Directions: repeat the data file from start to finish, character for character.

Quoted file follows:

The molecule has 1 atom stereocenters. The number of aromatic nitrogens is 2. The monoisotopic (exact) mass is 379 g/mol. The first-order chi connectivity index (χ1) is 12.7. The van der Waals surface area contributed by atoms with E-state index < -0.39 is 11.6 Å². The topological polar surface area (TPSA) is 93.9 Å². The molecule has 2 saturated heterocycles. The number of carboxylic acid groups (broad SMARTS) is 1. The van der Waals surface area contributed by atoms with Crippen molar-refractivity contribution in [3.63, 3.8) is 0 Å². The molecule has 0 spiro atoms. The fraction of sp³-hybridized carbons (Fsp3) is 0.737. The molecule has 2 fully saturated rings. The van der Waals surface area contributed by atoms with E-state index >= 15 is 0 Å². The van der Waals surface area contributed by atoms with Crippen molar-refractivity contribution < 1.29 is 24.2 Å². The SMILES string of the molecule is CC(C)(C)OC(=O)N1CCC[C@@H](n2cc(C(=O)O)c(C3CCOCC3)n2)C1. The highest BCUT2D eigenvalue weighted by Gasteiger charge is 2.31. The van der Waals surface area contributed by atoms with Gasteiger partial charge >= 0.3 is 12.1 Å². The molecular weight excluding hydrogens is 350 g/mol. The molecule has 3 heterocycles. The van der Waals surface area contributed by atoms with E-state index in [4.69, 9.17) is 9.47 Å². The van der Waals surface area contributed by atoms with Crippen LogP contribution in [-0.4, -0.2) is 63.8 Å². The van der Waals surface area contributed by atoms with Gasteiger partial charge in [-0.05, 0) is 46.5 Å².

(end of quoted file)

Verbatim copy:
The molecule has 1 atom stereocenters. The number of aromatic nitrogens is 2. The monoisotopic (exact) mass is 379 g/mol. The first-order chi connectivity index (χ1) is 12.7. The van der Waals surface area contributed by atoms with E-state index < -0.39 is 11.6 Å². The topological polar surface area (TPSA) is 93.9 Å². The molecule has 2 saturated heterocycles. The number of carboxylic acid groups (broad SMARTS) is 1. The van der Waals surface area contributed by atoms with Crippen molar-refractivity contribution in [3.63, 3.8) is 0 Å². The molecule has 0 spiro atoms. The fraction of sp³-hybridized carbons (Fsp3) is 0.737. The molecule has 2 fully saturated rings. The van der Waals surface area contributed by atoms with E-state index >= 15 is 0 Å². The van der Waals surface area contributed by atoms with Crippen molar-refractivity contribution < 1.29 is 24.2 Å². The SMILES string of the molecule is CC(C)(C)OC(=O)N1CCC[C@@H](n2cc(C(=O)O)c(C3CCOCC3)n2)C1. The highest BCUT2D eigenvalue weighted by Gasteiger charge is 2.31. The van der Waals surface area contributed by atoms with Gasteiger partial charge >= 0.3 is 12.1 Å². The molecular weight excluding hydrogens is 350 g/mol. The molecule has 3 heterocycles. The van der Waals surface area contributed by atoms with E-state index in [4.69, 9.17) is 9.47 Å². The van der Waals surface area contributed by atoms with Crippen LogP contribution in [-0.4, -0.2) is 63.8 Å². The van der Waals surface area contributed by atoms with Gasteiger partial charge in [-0.05, 0) is 46.5 Å².